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E2W Technology Workshop - Agile Transformations

E2W Technology Workshop - Agile Transformations

Rhian Bowler / 08 Dec 2017

There was much interest in the Deutsche Bank auditorium as our specialist speaker and E2W member Manal Koujan delivered her inspiring and engaging talk about ‘The role of leadership in agile and how does leadership influence transformation success or failure?  What are the challenges the leadership face to implement agile transformations?

Many organisations are embracing Lean-Agile working to drive high performance teams and improve overall company performance.  Many of the delegates shared insightful questions to clarify some of the challenges they face in their own companies.  

The key features of Lean-Agile shared were;

Lean-Agile people are ‘E’ shaped people, displaying discipline, flexibility, adaptability, self-motivation, a can-do attitude, and willingness to learn.  Adaptability and flexibility are key.  Netflix talks about the ‘Rare Responsible Person’ when discussing the key attributes of a Lean-Agile person. Self-motivation, leadership skills, continual learning and reflection are key attributes.  In context ‘I’ shaped people are known as specialists, ‘T’ shaped people are specialist but have broader capability/understanding and ‘E’ people can do everything! 

Lean-Agile teams talk about predictability and if the team can meet commitments.  They focus on value not just the results and always ask “How can we do things better?” and “What value are we delivering to the business?”  Lean-Agile teams can operate as specialists and generalists, are self-managing, and interchangeable in tasks.  They are self-managing with shared leadership and accountability. Examples include the GB Cycling Team Pursuit and DIY SOS i.e. all willing to pitch in and do any task to ensure success.  Lean-Agile teams aim to become effective and efficient with sustainable long-term performance. High-Performance Teams have similar motivations but can be more specialists and focused on short-term goals: examples include the New Zealand Rugby Team & F1 teams.

Leadership is the foundation of Lean-Agile transformations.  Lean-Agile Leaders must learn, embrace and display the Lean-Agile values and principles first. They teach and inspire their team to ensure that the values and principles are adopted and help everyone including their business to ‘speak the same language’.  Lean-Agile Leaders are responsible for nurturing and growing teams, unlocking intrinsic motivation and abilities, ensuring success.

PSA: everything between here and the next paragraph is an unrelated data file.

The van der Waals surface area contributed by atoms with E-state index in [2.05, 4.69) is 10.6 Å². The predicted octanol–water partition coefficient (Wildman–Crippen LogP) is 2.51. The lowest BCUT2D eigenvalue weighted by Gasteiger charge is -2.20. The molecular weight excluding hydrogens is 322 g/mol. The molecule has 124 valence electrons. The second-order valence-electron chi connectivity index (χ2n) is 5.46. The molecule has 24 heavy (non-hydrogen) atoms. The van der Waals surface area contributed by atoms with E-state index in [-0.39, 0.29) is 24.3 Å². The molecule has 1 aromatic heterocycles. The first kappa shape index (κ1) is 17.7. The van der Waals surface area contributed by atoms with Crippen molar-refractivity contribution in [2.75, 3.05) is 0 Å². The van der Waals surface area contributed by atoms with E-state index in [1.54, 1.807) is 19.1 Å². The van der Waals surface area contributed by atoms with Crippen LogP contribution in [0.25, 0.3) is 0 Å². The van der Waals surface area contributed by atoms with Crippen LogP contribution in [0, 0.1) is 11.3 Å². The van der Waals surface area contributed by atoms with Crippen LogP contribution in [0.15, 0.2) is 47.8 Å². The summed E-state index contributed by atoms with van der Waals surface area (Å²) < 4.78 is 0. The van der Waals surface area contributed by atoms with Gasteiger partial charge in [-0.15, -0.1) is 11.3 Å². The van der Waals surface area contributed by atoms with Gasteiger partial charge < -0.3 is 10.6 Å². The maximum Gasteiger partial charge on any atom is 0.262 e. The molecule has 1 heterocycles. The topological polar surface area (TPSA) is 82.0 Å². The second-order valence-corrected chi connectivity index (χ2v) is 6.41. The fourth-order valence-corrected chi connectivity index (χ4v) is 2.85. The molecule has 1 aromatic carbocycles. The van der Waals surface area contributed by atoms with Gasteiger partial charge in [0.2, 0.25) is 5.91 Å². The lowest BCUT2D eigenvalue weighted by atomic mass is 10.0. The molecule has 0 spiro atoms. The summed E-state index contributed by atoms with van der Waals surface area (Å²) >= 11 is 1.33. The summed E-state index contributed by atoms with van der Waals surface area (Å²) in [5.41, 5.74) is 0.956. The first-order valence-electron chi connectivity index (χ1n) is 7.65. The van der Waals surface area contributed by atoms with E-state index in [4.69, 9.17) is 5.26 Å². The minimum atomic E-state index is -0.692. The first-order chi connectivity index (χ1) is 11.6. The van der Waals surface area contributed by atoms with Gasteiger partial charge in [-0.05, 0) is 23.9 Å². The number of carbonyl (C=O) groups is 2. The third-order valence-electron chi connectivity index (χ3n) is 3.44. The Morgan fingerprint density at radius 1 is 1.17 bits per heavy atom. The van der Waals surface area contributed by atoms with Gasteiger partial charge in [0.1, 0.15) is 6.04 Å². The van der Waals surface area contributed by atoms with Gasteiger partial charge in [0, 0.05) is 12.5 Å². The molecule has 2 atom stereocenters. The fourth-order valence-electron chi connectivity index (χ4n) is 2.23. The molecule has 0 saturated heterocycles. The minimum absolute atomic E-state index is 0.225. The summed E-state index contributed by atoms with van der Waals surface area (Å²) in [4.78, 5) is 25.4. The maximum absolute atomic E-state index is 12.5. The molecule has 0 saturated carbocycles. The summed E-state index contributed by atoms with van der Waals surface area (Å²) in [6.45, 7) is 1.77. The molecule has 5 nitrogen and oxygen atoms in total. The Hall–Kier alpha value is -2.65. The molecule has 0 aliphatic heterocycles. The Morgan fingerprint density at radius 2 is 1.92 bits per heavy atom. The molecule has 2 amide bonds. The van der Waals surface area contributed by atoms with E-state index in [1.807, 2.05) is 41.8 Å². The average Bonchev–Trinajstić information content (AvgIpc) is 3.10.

Lean-Agile Agile teams focus on the value they deliver to the organisation, and not just the output.  Delivering a product that doesn’t meet shifting requirements is pointless.  Developing shorter feedback cycles where teams can ‘inspect & adapt’ ensure teams continue to improve and deliver value.  Technology teams and the business must work closely together – full and complete partnership, each holding the other to account to deliver this value.  

Challenges to overcome

  • Getting buy in and educating the business can be a challenge
  • Finding e-shaped people isn’t always easy!
  • Established organisation structures can create obstacles to implement Lean-Agile successfully e.g. staffing structures, pay and compensation, performance management
  • Letting teams fail, learn and adapt can be counter-intuitive.  Always guide, support and don’t take control.
  • Continually challenging each other to learn, inspire, grow, question, and be comfortable not knowing must be nurtured.

Agile Event Feedback
It was very informative. Manal is a fantastic speaker and very inspiring! (Margit, E2W Member)
It was an enjoyable evening.  I would rate the session 10/10.  Manal makes it all very pleasant to learn and practice. I would love the opportunity to learn more from her sessions. (Cleide, E2W Member)

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